Although the current inventory of discovered KBOs now exceeds 1000 objects the full potential scientific payoff from these discoveries has not been realized. A number of factors have conspired to limit the utility of the catalogue (see Kavelaars et al., 2008)
- Low frequency tracking (less than twice per opposition) has resulted in ‘ephemeris bias’. Given the short orbital arc used to make the initial orbit guess (normally just a few hours time span between the first and last observation in the discovery image) one must make use of other assumptions (such as postulating that the discovered object is near its perihelion passage). In the common case where the assumption is incorrect, the ephemeris prediction will be substantially wrong and the KBO will be lost. Frequent and timely follow-up are required, or ephemeris bias will dominate the determination of the intrinsic orbital element distribution.
- Poor survey characterization, where the detection and tracking efficiency of each survey block is not known, will result in an incorrect interpration of survey statics. A survey’s sensitivity to a various sub-populations within the Kuiper belt is strongly dependent on the longitude and latitude of observation. Only by having well characterized detection and tracking efficiencies can a meaningful and correct statistical analysis be achieved.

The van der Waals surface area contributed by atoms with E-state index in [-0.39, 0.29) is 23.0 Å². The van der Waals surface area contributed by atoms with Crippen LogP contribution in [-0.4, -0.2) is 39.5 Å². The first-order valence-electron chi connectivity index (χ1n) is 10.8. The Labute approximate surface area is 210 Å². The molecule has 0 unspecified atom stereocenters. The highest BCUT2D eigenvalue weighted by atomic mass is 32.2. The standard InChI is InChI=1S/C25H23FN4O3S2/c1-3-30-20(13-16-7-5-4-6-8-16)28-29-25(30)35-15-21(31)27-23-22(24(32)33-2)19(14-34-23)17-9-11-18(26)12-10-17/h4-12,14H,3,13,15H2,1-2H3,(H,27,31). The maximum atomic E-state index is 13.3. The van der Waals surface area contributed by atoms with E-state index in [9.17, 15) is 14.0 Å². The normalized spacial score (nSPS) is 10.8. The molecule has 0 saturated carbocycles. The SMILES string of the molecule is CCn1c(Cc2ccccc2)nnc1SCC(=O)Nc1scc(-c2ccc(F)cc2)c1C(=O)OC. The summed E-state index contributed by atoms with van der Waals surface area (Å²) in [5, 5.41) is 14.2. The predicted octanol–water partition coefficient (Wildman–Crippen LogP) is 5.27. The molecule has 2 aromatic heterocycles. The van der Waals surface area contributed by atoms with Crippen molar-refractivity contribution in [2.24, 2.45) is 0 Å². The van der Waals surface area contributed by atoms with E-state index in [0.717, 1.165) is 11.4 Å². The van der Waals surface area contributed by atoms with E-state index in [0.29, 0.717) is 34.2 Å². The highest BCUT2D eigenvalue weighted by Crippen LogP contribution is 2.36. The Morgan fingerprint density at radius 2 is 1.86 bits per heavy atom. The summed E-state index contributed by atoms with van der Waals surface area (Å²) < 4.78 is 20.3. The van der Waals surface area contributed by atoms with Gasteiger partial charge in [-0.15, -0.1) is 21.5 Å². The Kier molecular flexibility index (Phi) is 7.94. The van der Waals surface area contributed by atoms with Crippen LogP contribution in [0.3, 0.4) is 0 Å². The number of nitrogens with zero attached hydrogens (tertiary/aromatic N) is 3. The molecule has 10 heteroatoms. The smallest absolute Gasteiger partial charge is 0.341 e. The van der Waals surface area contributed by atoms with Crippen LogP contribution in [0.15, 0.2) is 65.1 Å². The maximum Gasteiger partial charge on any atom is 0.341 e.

To avoid these critical problems in a KBO surveys requires that newly discovered objects be identified immediately and these new identifications must be re-observed in the next few weeks. This is best, likely only, achieved when the survey discovery and tracking teams are closely integrated.
The CFEPS project has built-in follow-up/tracking of all KBOs discovered in the project; coupling the discovery and tracking programs has resulted in +80% of all characterized CFEPS detection being tracked until precise orbits could be determined.